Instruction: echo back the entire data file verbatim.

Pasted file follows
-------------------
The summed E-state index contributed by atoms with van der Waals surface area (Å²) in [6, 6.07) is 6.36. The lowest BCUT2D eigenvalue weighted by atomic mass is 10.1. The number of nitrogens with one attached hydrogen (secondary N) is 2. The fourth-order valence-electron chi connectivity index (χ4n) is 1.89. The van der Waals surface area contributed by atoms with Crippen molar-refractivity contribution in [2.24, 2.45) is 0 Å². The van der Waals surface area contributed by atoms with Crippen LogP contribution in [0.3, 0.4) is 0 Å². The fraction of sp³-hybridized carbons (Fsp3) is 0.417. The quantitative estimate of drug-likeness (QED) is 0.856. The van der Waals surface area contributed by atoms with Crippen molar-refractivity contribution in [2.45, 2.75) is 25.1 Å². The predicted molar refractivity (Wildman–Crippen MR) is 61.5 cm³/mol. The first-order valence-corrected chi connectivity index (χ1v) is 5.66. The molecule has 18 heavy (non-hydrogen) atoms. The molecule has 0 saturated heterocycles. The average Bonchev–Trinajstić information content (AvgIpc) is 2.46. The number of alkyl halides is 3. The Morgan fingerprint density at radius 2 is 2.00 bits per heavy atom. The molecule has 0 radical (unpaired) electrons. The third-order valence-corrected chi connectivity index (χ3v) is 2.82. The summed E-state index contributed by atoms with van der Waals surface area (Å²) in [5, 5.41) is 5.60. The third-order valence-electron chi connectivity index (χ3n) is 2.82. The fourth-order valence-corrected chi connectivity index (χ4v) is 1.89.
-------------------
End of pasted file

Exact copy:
The summed E-state index contributed by atoms with van der Waals surface area (Å²) in [6, 6.07) is 6.36. The lowest BCUT2D eigenvalue weighted by atomic mass is 10.1. The number of nitrogens with one attached hydrogen (secondary N) is 2. The fourth-order valence-electron chi connectivity index (χ4n) is 1.89. The van der Waals surface area contributed by atoms with Crippen molar-refractivity contribution in [2.24, 2.45) is 0 Å². The van der Waals surface area contributed by atoms with Crippen LogP contribution in [0.3, 0.4) is 0 Å². The fraction of sp³-hybridized carbons (Fsp3) is 0.417. The quantitative estimate of drug-likeness (QED) is 0.856. The van der Waals surface area contributed by atoms with Crippen molar-refractivity contribution in [2.45, 2.75) is 25.1 Å². The predicted molar refractivity (Wildman–Crippen MR) is 61.5 cm³/mol. The first-order valence-corrected chi connectivity index (χ1v) is 5.66. The molecule has 18 heavy (non-hydrogen) atoms. The molecule has 0 saturated heterocycles. The average Bonchev–Trinajstić information content (AvgIpc) is 2.46. The number of alkyl halides is 3. The Morgan fingerprint density at radius 2 is 2.00 bits per heavy atom. The molecule has 0 radical (unpaired) electrons. The third-order valence-corrected chi connectivity index (χ3v) is 2.82. The summed E-state index contributed by atoms with van der Waals surface area (Å²) in [5, 5.41) is 5.60. The third-order valence-electron chi connectivity index (χ3n) is 2.82. The fourth-order valence-corrected chi connectivity index (χ4v) is 1.89.